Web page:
Now I believe that in Hong Kong generally, perhaps even in this University, the standard of English is slipping. There are more people speaking it, but fewer - in proportion to the numbers required - who have real mastery of the language. It was certainly - and understandably - striking how much more articulate in English were those undergraduates applicants for careers with us whom I met last month in North America and England than are most of their contemporaries here in Hong Kong. I suppose nowadays few of the undergraduates, even at this University, have many English books in their homes - there may well not be room for them - nor does the use of English come naturally to them and their families. But English is the key to the outside world, and hence in great measure the value of Hong Kong to China depends upon it.

I know this is recognized - indeed I have heard something of the debate as to how best this problem can be addressed whether by a Foundation Year at University or by more emphasis on the effective teaching of English at school and we, as a firm, have taken part in what I believe has become known as the Language Campaign Committee set up by various Business Houses to make preliminary examination of how this demand can best be met. Certainly, as a firm we will be happy to be in the forefront of this, supporting whatever solution is finally decided upon. But I wonder if the difficulties and the urgency are fully appreciated? Command of English is - because of the long association with Britain - a priceless advantage that Hong Kong, together with Singapore, should have not only over its immediate competitors, but also in its future role as the catalyst, and indeed the dynamo, for the modernization of China. But it is an advantage which Hong Kong, I believe - more than Singapore - is throwing away. It is vital that this should not continue; we in the business world will, I hope, play our part, but the universities, schools and the government must take the lead.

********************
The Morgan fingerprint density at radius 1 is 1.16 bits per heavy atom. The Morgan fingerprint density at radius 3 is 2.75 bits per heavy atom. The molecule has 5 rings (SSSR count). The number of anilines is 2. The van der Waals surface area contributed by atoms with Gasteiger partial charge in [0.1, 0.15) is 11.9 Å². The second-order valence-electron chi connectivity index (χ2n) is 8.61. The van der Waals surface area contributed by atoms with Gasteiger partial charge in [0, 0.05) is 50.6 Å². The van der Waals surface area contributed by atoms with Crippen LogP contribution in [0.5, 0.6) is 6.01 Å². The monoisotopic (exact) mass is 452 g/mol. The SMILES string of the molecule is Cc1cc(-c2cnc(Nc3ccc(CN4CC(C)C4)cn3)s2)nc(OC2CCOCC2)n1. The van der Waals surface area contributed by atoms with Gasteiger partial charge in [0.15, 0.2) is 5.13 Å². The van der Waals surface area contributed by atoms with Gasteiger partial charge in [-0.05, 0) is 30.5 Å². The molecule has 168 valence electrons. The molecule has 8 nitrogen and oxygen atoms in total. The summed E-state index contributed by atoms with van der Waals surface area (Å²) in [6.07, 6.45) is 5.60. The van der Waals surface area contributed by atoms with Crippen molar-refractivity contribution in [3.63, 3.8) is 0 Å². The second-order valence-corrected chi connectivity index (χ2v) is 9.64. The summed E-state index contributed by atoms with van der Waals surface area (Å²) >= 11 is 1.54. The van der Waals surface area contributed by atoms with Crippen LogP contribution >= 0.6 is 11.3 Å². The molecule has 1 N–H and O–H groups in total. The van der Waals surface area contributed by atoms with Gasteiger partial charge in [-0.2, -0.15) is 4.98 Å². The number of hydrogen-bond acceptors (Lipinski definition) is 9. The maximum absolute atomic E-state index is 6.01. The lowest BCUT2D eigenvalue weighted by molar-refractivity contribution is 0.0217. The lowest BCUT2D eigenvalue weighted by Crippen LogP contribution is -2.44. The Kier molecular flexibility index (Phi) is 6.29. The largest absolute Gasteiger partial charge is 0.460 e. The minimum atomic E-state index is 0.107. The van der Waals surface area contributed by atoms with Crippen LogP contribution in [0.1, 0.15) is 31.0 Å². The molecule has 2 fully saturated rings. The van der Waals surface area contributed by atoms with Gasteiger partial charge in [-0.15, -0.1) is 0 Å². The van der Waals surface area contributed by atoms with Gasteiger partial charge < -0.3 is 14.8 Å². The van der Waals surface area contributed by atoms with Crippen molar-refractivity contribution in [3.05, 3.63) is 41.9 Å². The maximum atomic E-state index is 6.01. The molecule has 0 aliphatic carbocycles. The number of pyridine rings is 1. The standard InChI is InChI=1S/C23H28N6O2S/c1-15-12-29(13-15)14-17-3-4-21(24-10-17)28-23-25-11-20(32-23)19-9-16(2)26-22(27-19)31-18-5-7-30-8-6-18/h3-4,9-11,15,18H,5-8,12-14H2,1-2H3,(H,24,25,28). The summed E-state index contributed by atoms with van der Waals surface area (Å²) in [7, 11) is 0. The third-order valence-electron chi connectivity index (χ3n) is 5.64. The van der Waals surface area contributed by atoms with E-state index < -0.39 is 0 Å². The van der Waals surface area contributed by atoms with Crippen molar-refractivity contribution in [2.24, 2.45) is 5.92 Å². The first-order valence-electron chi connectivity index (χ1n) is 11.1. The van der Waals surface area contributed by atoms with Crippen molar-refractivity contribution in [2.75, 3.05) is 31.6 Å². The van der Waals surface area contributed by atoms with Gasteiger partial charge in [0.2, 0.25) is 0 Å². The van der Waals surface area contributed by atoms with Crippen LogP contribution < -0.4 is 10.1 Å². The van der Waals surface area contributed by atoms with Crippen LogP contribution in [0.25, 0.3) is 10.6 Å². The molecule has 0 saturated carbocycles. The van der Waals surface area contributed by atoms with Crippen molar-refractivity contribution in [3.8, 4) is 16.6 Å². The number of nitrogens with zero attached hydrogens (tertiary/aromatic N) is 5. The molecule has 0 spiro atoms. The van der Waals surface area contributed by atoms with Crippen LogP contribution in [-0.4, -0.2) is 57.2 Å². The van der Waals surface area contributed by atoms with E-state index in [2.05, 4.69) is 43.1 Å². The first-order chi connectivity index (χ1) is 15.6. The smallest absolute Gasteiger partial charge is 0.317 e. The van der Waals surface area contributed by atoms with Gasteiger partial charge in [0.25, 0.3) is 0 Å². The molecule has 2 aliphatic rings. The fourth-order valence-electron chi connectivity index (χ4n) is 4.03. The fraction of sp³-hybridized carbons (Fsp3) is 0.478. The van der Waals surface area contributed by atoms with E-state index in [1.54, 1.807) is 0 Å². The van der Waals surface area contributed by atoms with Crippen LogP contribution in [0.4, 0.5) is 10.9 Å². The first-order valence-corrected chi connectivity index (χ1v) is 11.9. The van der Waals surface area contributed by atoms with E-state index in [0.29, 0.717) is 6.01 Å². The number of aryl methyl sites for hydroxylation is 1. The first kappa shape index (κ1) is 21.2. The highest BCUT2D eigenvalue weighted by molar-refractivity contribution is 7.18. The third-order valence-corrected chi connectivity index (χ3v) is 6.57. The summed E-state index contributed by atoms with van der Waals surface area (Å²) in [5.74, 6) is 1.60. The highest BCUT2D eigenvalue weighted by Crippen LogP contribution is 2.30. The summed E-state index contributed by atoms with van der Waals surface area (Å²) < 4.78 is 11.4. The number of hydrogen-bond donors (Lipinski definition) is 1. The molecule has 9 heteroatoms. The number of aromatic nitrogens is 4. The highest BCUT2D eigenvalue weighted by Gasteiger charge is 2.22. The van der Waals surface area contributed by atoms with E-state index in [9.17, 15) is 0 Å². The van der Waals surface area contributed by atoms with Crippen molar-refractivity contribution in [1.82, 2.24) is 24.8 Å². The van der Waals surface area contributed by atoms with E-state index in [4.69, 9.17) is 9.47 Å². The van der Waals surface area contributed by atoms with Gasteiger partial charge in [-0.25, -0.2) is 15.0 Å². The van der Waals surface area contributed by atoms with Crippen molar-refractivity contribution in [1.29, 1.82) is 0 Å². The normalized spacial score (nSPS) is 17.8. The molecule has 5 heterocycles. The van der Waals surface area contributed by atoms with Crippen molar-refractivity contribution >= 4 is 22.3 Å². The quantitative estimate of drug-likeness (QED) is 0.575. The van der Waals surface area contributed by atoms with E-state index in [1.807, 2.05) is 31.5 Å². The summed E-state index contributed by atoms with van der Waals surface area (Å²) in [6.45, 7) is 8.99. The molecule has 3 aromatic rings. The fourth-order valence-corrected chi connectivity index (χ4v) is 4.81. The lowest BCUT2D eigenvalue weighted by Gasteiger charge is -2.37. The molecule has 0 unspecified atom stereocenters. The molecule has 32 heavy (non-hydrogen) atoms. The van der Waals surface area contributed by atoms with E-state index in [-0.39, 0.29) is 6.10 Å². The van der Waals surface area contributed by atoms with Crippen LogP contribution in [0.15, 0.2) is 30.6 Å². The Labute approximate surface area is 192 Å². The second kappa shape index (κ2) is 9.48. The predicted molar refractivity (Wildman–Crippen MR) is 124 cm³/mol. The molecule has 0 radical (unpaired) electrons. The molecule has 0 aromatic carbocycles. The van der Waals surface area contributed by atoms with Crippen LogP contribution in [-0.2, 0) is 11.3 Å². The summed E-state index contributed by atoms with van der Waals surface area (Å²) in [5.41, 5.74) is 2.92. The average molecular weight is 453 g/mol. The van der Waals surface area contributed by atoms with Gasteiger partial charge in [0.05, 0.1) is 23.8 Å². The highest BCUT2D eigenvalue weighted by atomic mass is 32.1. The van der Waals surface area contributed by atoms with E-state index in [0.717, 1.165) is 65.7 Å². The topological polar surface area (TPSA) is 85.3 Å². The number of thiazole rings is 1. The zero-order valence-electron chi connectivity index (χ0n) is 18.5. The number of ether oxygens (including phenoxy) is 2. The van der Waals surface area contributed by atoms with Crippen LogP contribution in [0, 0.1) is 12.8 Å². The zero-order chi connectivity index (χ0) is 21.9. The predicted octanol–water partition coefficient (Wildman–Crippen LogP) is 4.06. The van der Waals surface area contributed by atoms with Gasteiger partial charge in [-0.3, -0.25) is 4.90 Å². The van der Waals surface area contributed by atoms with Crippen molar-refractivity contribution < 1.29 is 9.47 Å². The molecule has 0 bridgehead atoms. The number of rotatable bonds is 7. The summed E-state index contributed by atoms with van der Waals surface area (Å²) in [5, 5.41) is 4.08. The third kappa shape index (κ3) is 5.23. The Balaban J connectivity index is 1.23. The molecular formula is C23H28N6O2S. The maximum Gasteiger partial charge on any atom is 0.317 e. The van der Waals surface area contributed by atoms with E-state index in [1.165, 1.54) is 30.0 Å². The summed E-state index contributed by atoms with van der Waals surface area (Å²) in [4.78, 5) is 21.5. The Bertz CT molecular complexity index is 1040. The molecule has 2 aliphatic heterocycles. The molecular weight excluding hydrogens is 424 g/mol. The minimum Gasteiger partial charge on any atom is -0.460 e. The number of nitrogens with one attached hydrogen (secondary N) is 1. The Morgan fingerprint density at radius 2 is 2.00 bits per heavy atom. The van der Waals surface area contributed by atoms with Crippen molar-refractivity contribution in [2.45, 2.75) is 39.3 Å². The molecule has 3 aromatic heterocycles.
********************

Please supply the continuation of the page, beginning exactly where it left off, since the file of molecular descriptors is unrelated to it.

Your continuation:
Finally, on a softer note, may I as a humble M.A. from Oxford and not as a resplendent Honorary Doctor of Laws, put in a plea for the arts? We do not, in our firm, believe that it matters very much what is the subject of a man or woman's first degree, provided that the graduates concerned with confidence, humility - the two can march together - and enthusiasm are prepared to learn their jobs once set on a career. They must not be too specialist or out of touch with modern technology in their knowledge or they will, in many cases, find it hard to assimilate what is put before them; but I am saddened when I travel round the world to see advertisements for 'Business English'. I hope that there is no such thing, and that the English learn will enable those who want to, to escape as far as they wish into the wide world of English literature and knowledge available in the English tongue. Hong Kong is not just the concrete Capital of Mammon so often depicted in the press - even here there are opportunities for watching birds, or as Brian Morton has shown, fascinating discoveries to be made of the curious habits of creatures crawling round our coasts. There are increasing opportunities, too, for the enjoyment of music and the theatre and indeed of the whole world of human activity.

Hong Kong is crowded and cramped and many, perhaps most, people live in a way that limits their activities at home. But there is a room for a book. Not everyone will want to explore Regency vicarages with Jane Austen, or pent up passions on the Yorkshire fells with the Brontes, but there is something in English for everyone, so let us ensure - and not only for business and political reasons, vital for Hong Kong's life thought these are - that's somehow English, and good English, is available to all who have need of it.